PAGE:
The Price of Success: Are Parents Stealing their Children's Childhoods?
In our current generation, many students, especially Indian students, experience copious amounts of pressure to succeed and do well. The academic atmosphere has become plagued by competition, which translates into more pressure to succeed and surpass fellow colleagues. This echoes in all aspects of life and affects people of all ages, predominantly in a negative way. There is too much pressure to achieve this success in our society and it is the young that bear all the weight. This pressure, often very dangerous, starts at a very young age when parents begin to bombard their children with the question, “What will you become when you grow up?”
After the initial question come the leading questions: “Will you become a doctor or an engineer, how will you provide for your family?” As children grow up, they are repeatedly exposed to role models and are required to meet expectations that limit their choices at a very young age. Limiting kids’ childhoods instills in them premature notions about what they “want” to be when they grow up. These expectations at an early age affects them emotionally.
“It’s scary how that kid seems to know exactly what he wants to do in life.” This quote, recorded in an interview between an American-Indian child and a reporter provides a clear depiction of this phenomenon. Once the child has a goal in mind, a fear of failure sets in. Although this fear of failure can be effective in helping the kids achieve material success, it can destroy them internally. This fear of failure found very often in Indian and Asian students has been positively correlated with an increase in depression and the number of suicides.
A recent news report examined suicide data in India’s top universities, the prestigious Indian Institutes of Technology, and found that suicide rates had risen over the past four years. This provides a striking example of how pressure is eating away at the youth of India. The report indicated that the pressure of finding a well-paying job, obtaining a high college GPA, and dealing with demanding parents causes tremendous amounts of stress in students. The incredibly competitive learning environment has only amplified the stress because students feel like it’s their obligation to transcend their fellow colleagues in academics. Of course this is not always possible. Not everyone can be the top student and some students will inevitably experience failure. Unfortunately, when these kids receive a “D”, they believe that they have not only let down themselves, but also their parents. To address this issue, First Lady Michelle Obama recently visited high schools in India and China to help counter the growing pressure. She expressed great concern with the current situation of education in these countries and offered powerful advice:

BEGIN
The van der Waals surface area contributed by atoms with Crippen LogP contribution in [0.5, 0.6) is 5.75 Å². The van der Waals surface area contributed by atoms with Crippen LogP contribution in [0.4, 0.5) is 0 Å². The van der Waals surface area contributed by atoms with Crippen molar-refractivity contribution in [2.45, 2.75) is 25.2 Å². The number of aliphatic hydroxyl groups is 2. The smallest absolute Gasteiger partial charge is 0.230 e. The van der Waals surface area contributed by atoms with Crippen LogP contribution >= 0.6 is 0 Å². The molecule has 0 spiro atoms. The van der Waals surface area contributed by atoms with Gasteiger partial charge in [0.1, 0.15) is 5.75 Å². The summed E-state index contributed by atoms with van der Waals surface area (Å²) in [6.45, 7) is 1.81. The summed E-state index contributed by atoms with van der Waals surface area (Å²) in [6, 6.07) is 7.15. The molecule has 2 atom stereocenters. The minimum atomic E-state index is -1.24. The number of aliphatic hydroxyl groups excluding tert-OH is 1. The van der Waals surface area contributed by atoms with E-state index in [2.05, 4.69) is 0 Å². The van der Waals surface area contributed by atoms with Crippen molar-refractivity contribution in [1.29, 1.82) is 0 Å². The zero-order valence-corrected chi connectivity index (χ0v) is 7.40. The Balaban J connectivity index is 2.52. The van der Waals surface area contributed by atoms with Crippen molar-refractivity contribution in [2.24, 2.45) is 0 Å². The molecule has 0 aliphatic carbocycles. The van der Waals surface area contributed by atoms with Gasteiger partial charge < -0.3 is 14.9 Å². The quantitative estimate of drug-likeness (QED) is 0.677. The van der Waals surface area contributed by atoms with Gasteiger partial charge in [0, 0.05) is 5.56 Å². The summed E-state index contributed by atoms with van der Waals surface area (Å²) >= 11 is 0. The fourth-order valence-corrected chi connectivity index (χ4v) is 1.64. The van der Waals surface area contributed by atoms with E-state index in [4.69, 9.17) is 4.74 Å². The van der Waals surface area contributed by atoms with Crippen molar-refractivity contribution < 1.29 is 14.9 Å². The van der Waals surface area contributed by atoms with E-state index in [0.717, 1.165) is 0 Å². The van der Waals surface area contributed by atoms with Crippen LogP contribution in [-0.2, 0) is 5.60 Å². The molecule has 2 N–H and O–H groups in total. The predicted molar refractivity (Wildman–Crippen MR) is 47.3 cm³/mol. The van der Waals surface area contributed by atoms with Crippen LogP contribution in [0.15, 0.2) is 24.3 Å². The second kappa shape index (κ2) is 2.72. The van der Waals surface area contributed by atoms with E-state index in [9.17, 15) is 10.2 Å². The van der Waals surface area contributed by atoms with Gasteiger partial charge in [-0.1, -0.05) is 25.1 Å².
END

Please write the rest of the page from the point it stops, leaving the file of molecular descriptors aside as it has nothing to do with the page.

“your education is for you, don’t let others influence your life.”
Education shouldn’t be a leading cause of suicides; education should be a positive force that betters one’s own life. Unfortunately, many have yet to understand this..
Who’s to Blame?
Parents are often the primary proponents of this pressure since they are the ones who expose their children to influences from an early age. Many parents know the harmful effects of pressuring their kids, but then why do they place so much pressure on their children to succeed? Apart from the obvious answer that parents desire the best for their children, Tanya Luhrmann, an anthropologist at Stanford University, explains that another factor that might play a role in motivating parents are social websites such as Facebook.
How? Through these websites, an existing factor has been amplified: social comparison. The world is now interconnected and there is no hiding what one is doing. This pushes people to display their accomplishments and achievements. Luhrmann calls this the “pressure of performance.” For parents (very often Indian parents), this can be something of the nature of wanting to say that “my kid got into Harvard!” Such an achievement would obviously place the parent higher on the “social ladder” and would provide them with a lot to talk about in their next social interaction. However, climbing this ladder translates into burdening a child to succeed beyond reasonable expectations.
It turns out that our sense of social rank – where you draw a line on an abstract ladder to show where you are with respect to others – has influenced many parents to increase the already high amount of pressure on their child. With child after child falling victim to depression and suicide due to the pressure placed on them to succeed, we must raise the question, “is our social rank as important as the mental health of our children?”
Success and pressure are intrinsically linked. With the amplification of the social comparison factor via social networking sites, the amount of pressure being placed on a child has dramatically increased. With parents feeling the “pressure of performance” in their virtual world and children feeling the pressure to succeed, there is no telling how much the situation can spiral out of control. The only way we can break out of this downwards spiral is to follow Michelle Obama’s advice and understand that our education is for ourselves, and not for impressing anyone else.
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